if (gb.buttons.pressed(BUTTON_UP)) {  // If we press UP
    counter = counter + 1;    // Add 1 to "counter"
    gb.sound.playTick();    // Play a ticking sound
  }  // End of IF

  gb.display.fillRect(counter, 8, 2, 4);  // Draw the rectangle

The new instructions are explained below. Since we only give you one part of the algorithm, then...

It's your turn!

It is now up to you to complete the code we started so that the two other buttons DOWN and MENU work. Do not hesitate to read over the algorithm and help yourself with the code for the UP arrow. If you ever need help with syntax, go to the Reference page (I recommend that you bookmark that page). This time I'll be nice this time and provide most of the elements you will need:


These are the names of the two other buttons you will need.

Once that works, here is an extra little challenge: personalize your counter. Here are the functions you can use (and that are used in the given code above):


This plays an predefined "tick" sound. Could be useful to make the counter feel more responsive when the player presses a button.

gb.display.fillRect(x, y, w, h);

This function draws a rectangle. It takes multiple parameters, separated by comas ,. The number and order of parameters in a function is important. If you want to read more about this function, check out its reference, but here is a quick summary:

  • x is the horizontal coordinate of the rectangle, with the left edge of the screen being 0. In the example above, ve used counter.
  • y is the vertical coordinate of the rectangle, with the top edge of the screen being 0. Here it is 8, or 8 pixels.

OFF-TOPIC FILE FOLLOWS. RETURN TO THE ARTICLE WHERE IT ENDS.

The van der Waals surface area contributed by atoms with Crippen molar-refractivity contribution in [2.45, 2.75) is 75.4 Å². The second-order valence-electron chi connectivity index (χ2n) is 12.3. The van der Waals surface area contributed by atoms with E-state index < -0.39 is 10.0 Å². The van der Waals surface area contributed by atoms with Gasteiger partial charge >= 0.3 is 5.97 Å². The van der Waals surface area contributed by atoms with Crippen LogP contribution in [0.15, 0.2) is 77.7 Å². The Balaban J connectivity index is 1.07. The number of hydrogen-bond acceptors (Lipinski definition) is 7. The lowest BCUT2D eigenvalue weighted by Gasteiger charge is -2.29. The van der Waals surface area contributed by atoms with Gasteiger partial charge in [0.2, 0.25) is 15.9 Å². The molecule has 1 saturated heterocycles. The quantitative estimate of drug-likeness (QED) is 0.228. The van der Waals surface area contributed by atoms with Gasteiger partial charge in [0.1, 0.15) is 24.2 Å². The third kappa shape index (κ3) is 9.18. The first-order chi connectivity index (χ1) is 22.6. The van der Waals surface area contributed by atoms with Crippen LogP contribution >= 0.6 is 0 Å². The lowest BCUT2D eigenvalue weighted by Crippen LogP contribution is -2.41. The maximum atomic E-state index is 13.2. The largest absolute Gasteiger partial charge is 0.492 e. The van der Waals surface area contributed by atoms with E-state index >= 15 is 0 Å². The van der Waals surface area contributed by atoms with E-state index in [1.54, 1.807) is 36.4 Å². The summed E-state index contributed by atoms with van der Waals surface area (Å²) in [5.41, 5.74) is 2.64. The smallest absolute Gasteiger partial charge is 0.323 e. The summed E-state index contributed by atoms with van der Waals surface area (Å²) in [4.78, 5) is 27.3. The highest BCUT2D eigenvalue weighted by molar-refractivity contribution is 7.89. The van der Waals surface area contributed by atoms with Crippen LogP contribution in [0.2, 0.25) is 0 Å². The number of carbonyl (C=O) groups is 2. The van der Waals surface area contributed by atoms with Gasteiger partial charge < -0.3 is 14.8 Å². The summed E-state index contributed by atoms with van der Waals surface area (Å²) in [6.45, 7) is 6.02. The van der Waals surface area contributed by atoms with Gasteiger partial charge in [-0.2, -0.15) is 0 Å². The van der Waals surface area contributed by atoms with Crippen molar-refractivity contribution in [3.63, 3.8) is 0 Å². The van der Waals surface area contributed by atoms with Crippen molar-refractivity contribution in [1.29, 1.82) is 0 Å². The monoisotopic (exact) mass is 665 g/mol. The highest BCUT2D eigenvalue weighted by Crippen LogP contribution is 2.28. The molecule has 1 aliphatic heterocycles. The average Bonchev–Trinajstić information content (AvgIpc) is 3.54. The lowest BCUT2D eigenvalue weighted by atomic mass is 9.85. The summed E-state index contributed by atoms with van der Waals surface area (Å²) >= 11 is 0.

• w is the width of the rectangle in pixels, here 2
  • h is the height of the rectangle in pixels, here 4

How you use these functions is up to you! Go crazy! Try messing with the position and size of the rectangle, or how about it color? What if instead of counting guests 1 by 1, you multiplied by 2 every time.

Share your inventions on social networks with #gamebuino #tallycounter, we go through them all the time ;)

Remarks about C/C++

A computer (like your Gamebuino) can execute a huge number of instructions very quickly, but a computer is not very bright. It we do exactly as it is told, literally. So the syntax and logic of each line is rather strict. There are two types of errors: syntax errors and logic errors. Syntax errors are detected by the compiler (when you compile), who will not let you compile until it is happy. Then we have the logic errors, those get past the compiler, but things don't behave like they are supposed to when you run your game.

To fix syntax errors, reading the red text given by the compiler is crucial. Here are the most "popular" errors:

Curly brackets { } This is an error that a lot of beginners make. It is important to know that curly brackets come in pairs. Sometimes, you may forget to put one or type an extra one by accident. Either way, the compiler will not be happy because there will be a lonely bracket without a partner somewhere :( Here is a great feature of this IDE: if you place your cursor on an opening bracket, the matching closing brackt will be highlighted (and vice-versa). Note: all **if ** statements and functions must have brackets.

The semicolon ; Every instruction must end with a semicolon. This error is as easy to fix, as it is to make :P Just read over your code, and look for missing semicolons.

If you ever get stuck with an error that you cannot seam to fix, come by our discord channel for help. Even if you don't have problems, you can join the community's chat ;)

Solution Example

Here's what we came up with: (code below)

#include <Gamebuino-Meta.h>
int counter = 0;

void setup() {

void loop() {
  while (!gb.update());

    counter = counter + 1;

    counter = counter - 1;

    counter = 0;

  gb.display.fillRect(0, 0, counter, gb.display.height());


Head to the next workshop to start you Pong game!

By Aurélien Rodot, modified by Julien Giovinazzo

Any questions / comments / suggestions, be sure to drop a comment down below!